Enzymes in the thiolase superfamily catalyze carbon-carbon bond formation for the biosynthesis of polyhydroxyalkanoate storage molecules, membrane lipids and bioactive secondary metabolites. Natural and engineered thiolases have applications in synthetic biology for the production of high-value compounds, including personal care products and therapeutics. A fundamental understanding of thiolase substrate specificity is lacking, particularly within the OleA protein family. The ability to predict substrates from sequence would advance (meta)genome mining efforts to identify active thiolases for the production of desired metabolites. To gain a deeper understanding of substrate scope within the OleA family, we measured the activity of 73 diverse bacterial thiolases with a library of 15 p-nitrophenyl ester substrates to build a training set of 1095 unique enzyme-substrate pairs. We then used machine learning to predict thiolase substrate specificity from physicochemical and structural features. The area under the receiver operating characteristic curve was 0.89 for random forest classification of enzyme activity, and our regression model had a test set root mean square error of 0.22 (R2 = 0.75) to quantitatively predict enzyme activity levels. Substrate aromaticity, oxygen content and molecular connectivity were the strongest predictors of enzyme-substrate pairing. Key amino acid residues A173, I284, V287, T292 and I316 in the Xanthomonas campestris OleA crystal structure lining the substrate binding pockets were important for thiolase substrate specificity and are attractive targets for future protein engineering studies. The predictive framework described here is generalizable and demonstrates how machine learning can be used to quantitatively understand and predict enzyme substrate specificity.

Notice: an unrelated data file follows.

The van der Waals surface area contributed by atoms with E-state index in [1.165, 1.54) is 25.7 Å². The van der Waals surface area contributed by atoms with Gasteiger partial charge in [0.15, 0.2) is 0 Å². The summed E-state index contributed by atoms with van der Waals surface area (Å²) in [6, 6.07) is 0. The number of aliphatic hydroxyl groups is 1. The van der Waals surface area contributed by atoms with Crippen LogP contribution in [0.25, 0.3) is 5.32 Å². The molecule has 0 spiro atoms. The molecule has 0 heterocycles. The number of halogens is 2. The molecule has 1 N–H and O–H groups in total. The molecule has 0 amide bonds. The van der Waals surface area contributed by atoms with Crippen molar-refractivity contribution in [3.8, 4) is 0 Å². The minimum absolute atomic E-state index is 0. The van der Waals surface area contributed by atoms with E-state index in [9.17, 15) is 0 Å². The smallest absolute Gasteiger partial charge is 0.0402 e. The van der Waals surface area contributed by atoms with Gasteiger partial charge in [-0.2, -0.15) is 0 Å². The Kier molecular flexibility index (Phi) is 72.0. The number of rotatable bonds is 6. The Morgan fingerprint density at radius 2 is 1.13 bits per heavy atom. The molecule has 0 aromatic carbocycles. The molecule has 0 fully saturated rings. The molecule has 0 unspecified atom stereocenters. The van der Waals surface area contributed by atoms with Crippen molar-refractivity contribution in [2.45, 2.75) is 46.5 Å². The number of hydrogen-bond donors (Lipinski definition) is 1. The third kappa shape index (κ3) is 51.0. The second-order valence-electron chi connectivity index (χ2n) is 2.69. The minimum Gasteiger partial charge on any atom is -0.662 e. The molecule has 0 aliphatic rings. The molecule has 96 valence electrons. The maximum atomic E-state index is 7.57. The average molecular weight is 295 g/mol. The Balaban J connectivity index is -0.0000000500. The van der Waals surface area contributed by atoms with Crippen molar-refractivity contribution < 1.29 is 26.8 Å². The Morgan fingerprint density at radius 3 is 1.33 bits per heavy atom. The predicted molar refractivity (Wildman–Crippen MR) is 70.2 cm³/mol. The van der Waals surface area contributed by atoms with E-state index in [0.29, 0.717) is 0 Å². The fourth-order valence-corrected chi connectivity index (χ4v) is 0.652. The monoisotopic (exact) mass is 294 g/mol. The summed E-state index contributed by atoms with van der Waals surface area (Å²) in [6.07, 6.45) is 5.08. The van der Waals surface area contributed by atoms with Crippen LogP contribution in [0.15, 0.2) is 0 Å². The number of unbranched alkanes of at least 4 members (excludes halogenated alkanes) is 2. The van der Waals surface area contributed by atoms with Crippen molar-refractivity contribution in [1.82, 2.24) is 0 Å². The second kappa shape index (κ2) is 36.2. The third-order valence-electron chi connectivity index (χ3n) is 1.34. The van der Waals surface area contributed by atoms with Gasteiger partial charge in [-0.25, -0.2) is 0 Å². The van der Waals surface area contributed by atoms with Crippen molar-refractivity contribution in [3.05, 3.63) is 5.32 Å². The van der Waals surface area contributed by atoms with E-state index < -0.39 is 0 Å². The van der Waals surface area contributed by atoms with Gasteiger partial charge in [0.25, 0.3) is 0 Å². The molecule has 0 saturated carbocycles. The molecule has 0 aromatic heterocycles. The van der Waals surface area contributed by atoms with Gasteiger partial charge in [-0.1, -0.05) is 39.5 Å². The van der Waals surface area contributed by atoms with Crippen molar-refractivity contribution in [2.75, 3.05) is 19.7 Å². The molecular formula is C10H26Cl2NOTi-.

Bibliographical noteFunding Information:
Raw data and scripts to reproduce analyses, figures and tables are available at https://github.com/serina-robinson/thiolase-ma chine-learning/. An interactive web application with a searchable database and predictive models trained on the complete dataset are also available at z.umn.edu/thiolases (shortened URL) and srobinson.shinyapps.io/thiolases (permanent URL). The DNA constructs, provided in Supplementary Material S1, will be provided upon request. The DNA constructs were provided by the United States Department of Energy Joint Genome Institute, a DOE Office of Science User Facility, under Contract No. DE-AC02-05CH11231. DNA requests will be honored with the completion of a Materials Transfer Agreement as required by our contracts with the U.S. Department of Energy.
We thank the U.S. Department of Energy Joint Genome Institute for synthetic DNA. The work conducted by the U.S. Department of Energy (DOE) Joint Genome Institute, a DOE
Office of Science User Facility, is supported under [DE-AC02-05CH11231]; The National Science Foundation Graduate Research Fellowship [00039202 to S.L.R.]; National Institutes of Health Biotechnology training grant [5T32GM008347-27 to M.D.S.]. We also acknowledge support from the MnDRIVE initiative for Industry and the Environment.
© The Author(s) 2020.
Copyright 2021 Elsevier B.V., All rights reserved.
- Enzyme activity screen
- Machine learning
- P-nitrophenyl esters
- Substrate specificity